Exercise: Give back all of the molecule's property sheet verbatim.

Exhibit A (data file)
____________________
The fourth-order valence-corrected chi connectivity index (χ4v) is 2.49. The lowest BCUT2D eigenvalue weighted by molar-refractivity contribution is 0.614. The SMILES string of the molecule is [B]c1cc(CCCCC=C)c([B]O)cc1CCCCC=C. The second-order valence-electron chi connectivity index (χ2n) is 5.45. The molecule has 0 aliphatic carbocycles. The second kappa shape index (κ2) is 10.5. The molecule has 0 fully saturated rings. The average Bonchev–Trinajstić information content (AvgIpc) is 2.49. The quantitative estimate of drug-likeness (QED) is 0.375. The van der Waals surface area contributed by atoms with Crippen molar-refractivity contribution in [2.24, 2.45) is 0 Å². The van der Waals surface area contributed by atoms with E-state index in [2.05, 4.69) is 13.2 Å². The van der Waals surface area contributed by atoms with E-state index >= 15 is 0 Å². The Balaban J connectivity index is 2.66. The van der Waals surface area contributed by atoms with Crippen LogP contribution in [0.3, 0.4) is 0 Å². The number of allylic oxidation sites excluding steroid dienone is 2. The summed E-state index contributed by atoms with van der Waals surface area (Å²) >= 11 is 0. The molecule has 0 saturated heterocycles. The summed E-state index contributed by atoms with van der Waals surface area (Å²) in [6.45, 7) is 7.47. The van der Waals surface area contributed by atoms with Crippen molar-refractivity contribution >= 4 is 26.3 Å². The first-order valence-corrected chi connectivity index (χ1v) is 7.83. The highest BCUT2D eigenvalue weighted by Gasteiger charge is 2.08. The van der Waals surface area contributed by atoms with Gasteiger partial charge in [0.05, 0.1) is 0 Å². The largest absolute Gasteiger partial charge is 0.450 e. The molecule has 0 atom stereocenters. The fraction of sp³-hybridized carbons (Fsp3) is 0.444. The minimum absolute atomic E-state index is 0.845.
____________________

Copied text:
The fourth-order valence-corrected chi connectivity index (χ4v) is 2.49. The lowest BCUT2D eigenvalue weighted by molar-refractivity contribution is 0.614. The SMILES string of the molecule is [B]c1cc(CCCCC=C)c([B]O)cc1CCCCC=C. The second-order valence-electron chi connectivity index (χ2n) is 5.45. The molecule has 0 aliphatic carbocycles. The second kappa shape index (κ2) is 10.5. The molecule has 0 fully saturated rings. The average Bonchev–Trinajstić information content (AvgIpc) is 2.49. The quantitative estimate of drug-likeness (QED) is 0.375. The van der Waals surface area contributed by atoms with Crippen molar-refractivity contribution in [2.24, 2.45) is 0 Å². The van der Waals surface area contributed by atoms with E-state index in [2.05, 4.69) is 13.2 Å². The van der Waals surface area contributed by atoms with E-state index >= 15 is 0 Å². The Balaban J connectivity index is 2.66. The van der Waals surface area contributed by atoms with Crippen LogP contribution in [0.3, 0.4) is 0 Å². The number of allylic oxidation sites excluding steroid dienone is 2. The summed E-state index contributed by atoms with van der Waals surface area (Å²) >= 11 is 0. The molecule has 0 saturated heterocycles. The summed E-state index contributed by atoms with van der Waals surface area (Å²) in [6.45, 7) is 7.47. The van der Waals surface area contributed by atoms with Crippen molar-refractivity contribution >= 4 is 26.3 Å². The first-order valence-corrected chi connectivity index (χ1v) is 7.83. The highest BCUT2D eigenvalue weighted by Gasteiger charge is 2.08. The van der Waals surface area contributed by atoms with Gasteiger partial charge in [0.05, 0.1) is 0 Å². The largest absolute Gasteiger partial charge is 0.450 e. The molecule has 0 atom stereocenters. The fraction of sp³-hybridized carbons (Fsp3) is 0.444. The minimum absolute atomic E-state index is 0.845.